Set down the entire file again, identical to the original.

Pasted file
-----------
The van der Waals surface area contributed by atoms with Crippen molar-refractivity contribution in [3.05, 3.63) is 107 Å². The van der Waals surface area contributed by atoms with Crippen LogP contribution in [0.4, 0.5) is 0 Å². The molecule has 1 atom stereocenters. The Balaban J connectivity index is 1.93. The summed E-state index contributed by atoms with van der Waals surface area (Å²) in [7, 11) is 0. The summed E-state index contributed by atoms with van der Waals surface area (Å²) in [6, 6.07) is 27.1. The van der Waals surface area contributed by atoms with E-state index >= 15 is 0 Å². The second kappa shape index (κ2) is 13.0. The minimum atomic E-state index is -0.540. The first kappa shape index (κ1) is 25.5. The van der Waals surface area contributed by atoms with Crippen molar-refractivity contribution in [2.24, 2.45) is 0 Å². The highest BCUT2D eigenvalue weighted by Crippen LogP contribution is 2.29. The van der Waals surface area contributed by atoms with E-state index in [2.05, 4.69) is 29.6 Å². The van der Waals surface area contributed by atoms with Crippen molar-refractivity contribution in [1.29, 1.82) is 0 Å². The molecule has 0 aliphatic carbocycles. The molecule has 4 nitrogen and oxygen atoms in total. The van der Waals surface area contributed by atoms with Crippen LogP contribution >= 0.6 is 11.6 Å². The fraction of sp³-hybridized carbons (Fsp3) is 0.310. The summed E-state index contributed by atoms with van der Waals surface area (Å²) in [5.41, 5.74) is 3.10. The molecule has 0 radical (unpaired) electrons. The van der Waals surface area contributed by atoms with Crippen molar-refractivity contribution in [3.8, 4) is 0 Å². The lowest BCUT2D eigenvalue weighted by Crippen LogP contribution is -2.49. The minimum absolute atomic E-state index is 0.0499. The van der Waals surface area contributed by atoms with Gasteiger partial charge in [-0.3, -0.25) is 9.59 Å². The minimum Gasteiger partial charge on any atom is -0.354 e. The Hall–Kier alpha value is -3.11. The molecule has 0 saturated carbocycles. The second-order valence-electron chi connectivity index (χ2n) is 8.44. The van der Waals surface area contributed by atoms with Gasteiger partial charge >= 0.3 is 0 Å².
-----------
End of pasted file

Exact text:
The van der Waals surface area contributed by atoms with Crippen molar-refractivity contribution in [3.05, 3.63) is 107 Å². The van der Waals surface area contributed by atoms with Crippen LogP contribution in [0.4, 0.5) is 0 Å². The molecule has 1 atom stereocenters. The Balaban J connectivity index is 1.93. The summed E-state index contributed by atoms with van der Waals surface area (Å²) in [7, 11) is 0. The summed E-state index contributed by atoms with van der Waals surface area (Å²) in [6, 6.07) is 27.1. The van der Waals surface area contributed by atoms with E-state index >= 15 is 0 Å². The second kappa shape index (κ2) is 13.0. The minimum atomic E-state index is -0.540. The first kappa shape index (κ1) is 25.5. The van der Waals surface area contributed by atoms with Crippen molar-refractivity contribution in [2.24, 2.45) is 0 Å². The highest BCUT2D eigenvalue weighted by Crippen LogP contribution is 2.29. The van der Waals surface area contributed by atoms with E-state index in [2.05, 4.69) is 29.6 Å². The van der Waals surface area contributed by atoms with Crippen molar-refractivity contribution in [1.29, 1.82) is 0 Å². The molecule has 0 aliphatic carbocycles. The molecule has 4 nitrogen and oxygen atoms in total. The van der Waals surface area contributed by atoms with Crippen LogP contribution >= 0.6 is 11.6 Å². The fraction of sp³-hybridized carbons (Fsp3) is 0.310. The summed E-state index contributed by atoms with van der Waals surface area (Å²) in [5.41, 5.74) is 3.10. The molecule has 0 radical (unpaired) electrons. The van der Waals surface area contributed by atoms with Crippen molar-refractivity contribution in [3.8, 4) is 0 Å². The lowest BCUT2D eigenvalue weighted by Crippen LogP contribution is -2.49. The minimum absolute atomic E-state index is 0.0499. The van der Waals surface area contributed by atoms with Gasteiger partial charge in [-0.3, -0.25) is 9.59 Å². The minimum Gasteiger partial charge on any atom is -0.354 e. The Hall–Kier alpha value is -3.11. The molecule has 0 saturated carbocycles. The second-order valence-electron chi connectivity index (χ2n) is 8.44. The van der Waals surface area contributed by atoms with Gasteiger partial charge >= 0.3 is 0 Å².